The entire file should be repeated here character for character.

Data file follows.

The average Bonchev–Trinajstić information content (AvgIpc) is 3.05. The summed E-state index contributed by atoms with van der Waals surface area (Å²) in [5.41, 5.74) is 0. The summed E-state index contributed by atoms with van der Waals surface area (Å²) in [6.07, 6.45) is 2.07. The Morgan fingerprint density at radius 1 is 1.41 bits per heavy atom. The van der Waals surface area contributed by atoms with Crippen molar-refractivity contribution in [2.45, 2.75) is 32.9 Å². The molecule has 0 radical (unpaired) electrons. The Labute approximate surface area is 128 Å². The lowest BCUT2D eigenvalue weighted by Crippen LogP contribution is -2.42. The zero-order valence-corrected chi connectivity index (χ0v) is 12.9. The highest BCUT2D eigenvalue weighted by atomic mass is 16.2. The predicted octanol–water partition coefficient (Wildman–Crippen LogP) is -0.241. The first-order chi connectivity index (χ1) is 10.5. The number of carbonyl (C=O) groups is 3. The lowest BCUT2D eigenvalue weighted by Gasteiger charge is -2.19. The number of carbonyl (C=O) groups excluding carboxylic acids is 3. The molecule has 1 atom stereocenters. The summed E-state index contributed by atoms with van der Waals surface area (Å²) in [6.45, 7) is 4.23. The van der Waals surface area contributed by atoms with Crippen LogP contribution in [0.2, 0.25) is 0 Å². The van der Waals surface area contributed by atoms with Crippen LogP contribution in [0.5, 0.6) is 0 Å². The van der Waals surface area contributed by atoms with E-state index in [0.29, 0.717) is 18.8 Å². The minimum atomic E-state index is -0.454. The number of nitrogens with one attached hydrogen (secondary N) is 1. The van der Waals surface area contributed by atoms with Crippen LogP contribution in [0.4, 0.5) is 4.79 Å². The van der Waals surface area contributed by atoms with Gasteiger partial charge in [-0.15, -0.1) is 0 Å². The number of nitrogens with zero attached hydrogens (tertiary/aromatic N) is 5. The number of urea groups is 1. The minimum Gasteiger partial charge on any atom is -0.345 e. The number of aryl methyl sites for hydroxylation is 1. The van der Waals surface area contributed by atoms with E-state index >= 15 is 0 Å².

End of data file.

The average Bonchev–Trinajstić information content (AvgIpc) is 3.05. The summed E-state index contributed by atoms with van der Waals surface area (Å²) in [5.41, 5.74) is 0. The summed E-state index contributed by atoms with van der Waals surface area (Å²) in [6.07, 6.45) is 2.07. The Morgan fingerprint density at radius 1 is 1.41 bits per heavy atom. The van der Waals surface area contributed by atoms with Crippen molar-refractivity contribution in [2.45, 2.75) is 32.9 Å². The molecule has 0 radical (unpaired) electrons. The Labute approximate surface area is 128 Å². The lowest BCUT2D eigenvalue weighted by Crippen LogP contribution is -2.42. The zero-order valence-corrected chi connectivity index (χ0v) is 12.9. The highest BCUT2D eigenvalue weighted by atomic mass is 16.2. The predicted octanol–water partition coefficient (Wildman–Crippen LogP) is -0.241. The first-order chi connectivity index (χ1) is 10.5. The number of carbonyl (C=O) groups is 3. The lowest BCUT2D eigenvalue weighted by Gasteiger charge is -2.19. The number of carbonyl (C=O) groups excluding carboxylic acids is 3. The molecule has 1 atom stereocenters. The summed E-state index contributed by atoms with van der Waals surface area (Å²) in [6.45, 7) is 4.23. The van der Waals surface area contributed by atoms with Crippen LogP contribution in [0.2, 0.25) is 0 Å². The van der Waals surface area contributed by atoms with Crippen LogP contribution in [0.5, 0.6) is 0 Å². The van der Waals surface area contributed by atoms with E-state index in [0.29, 0.717) is 18.8 Å². The minimum atomic E-state index is -0.454. The number of nitrogens with one attached hydrogen (secondary N) is 1. The van der Waals surface area contributed by atoms with Crippen LogP contribution in [0.4, 0.5) is 4.79 Å². The van der Waals surface area contributed by atoms with Gasteiger partial charge in [-0.15, -0.1) is 0 Å². The number of nitrogens with zero attached hydrogens (tertiary/aromatic N) is 5. The number of urea groups is 1. The minimum Gasteiger partial charge on any atom is -0.345 e. The number of aryl methyl sites for hydroxylation is 1. The van der Waals surface area contributed by atoms with E-state index >= 15 is 0 Å².